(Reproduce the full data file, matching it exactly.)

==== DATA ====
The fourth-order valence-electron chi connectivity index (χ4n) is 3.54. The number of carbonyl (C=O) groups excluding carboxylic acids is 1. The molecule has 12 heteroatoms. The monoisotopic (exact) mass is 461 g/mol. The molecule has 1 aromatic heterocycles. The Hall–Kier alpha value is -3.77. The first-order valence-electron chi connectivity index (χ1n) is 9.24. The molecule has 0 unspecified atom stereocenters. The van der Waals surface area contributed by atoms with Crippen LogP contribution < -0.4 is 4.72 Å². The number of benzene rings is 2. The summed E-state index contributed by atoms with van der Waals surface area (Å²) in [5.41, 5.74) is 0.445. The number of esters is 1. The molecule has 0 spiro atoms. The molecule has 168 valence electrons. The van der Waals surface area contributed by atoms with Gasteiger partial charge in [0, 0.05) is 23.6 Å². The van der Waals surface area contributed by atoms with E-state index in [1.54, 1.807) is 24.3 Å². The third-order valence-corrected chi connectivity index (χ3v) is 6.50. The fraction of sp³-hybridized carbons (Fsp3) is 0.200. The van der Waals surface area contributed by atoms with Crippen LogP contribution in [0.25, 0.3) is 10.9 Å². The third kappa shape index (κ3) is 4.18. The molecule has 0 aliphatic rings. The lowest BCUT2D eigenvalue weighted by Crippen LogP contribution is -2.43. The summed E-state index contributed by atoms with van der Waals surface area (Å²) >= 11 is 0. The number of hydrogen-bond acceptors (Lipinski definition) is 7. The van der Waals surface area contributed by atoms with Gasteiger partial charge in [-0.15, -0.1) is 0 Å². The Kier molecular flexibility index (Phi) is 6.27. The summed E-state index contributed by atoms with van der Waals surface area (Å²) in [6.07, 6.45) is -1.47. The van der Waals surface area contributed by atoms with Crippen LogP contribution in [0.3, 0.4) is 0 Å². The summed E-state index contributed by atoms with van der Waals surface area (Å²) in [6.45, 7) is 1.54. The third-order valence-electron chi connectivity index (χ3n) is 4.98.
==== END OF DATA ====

The fourth-order valence-electron chi connectivity index (χ4n) is 3.54. The number of carbonyl (C=O) groups excluding carboxylic acids is 1. The molecule has 12 heteroatoms. The monoisotopic (exact) mass is 461 g/mol. The molecule has 1 aromatic heterocycles. The Hall–Kier alpha value is -3.77. The first-order valence-electron chi connectivity index (χ1n) is 9.24. The molecule has 0 unspecified atom stereocenters. The van der Waals surface area contributed by atoms with Crippen LogP contribution < -0.4 is 4.72 Å². The number of benzene rings is 2. The summed E-state index contributed by atoms with van der Waals surface area (Å²) in [5.41, 5.74) is 0.445. The number of esters is 1. The molecule has 0 spiro atoms. The molecule has 168 valence electrons. The van der Waals surface area contributed by atoms with Gasteiger partial charge in [0, 0.05) is 23.6 Å². The van der Waals surface area contributed by atoms with E-state index in [1.54, 1.807) is 24.3 Å². The third-order valence-corrected chi connectivity index (χ3v) is 6.50. The fraction of sp³-hybridized carbons (Fsp3) is 0.200. The van der Waals surface area contributed by atoms with Crippen LogP contribution in [0.25, 0.3) is 10.9 Å². The third kappa shape index (κ3) is 4.18. The molecule has 0 aliphatic rings. The lowest BCUT2D eigenvalue weighted by Crippen LogP contribution is -2.43. The summed E-state index contributed by atoms with van der Waals surface area (Å²) >= 11 is 0. The number of hydrogen-bond acceptors (Lipinski definition) is 7. The van der Waals surface area contributed by atoms with Gasteiger partial charge in [-0.15, -0.1) is 0 Å². The Kier molecular flexibility index (Phi) is 6.27. The summed E-state index contributed by atoms with van der Waals surface area (Å²) in [6.07, 6.45) is -1.47. The van der Waals surface area contributed by atoms with Crippen LogP contribution in [0.3, 0.4) is 0 Å². The summed E-state index contributed by atoms with van der Waals surface area (Å²) in [6.45, 7) is 1.54. The third-order valence-electron chi connectivity index (χ3n) is 4.98.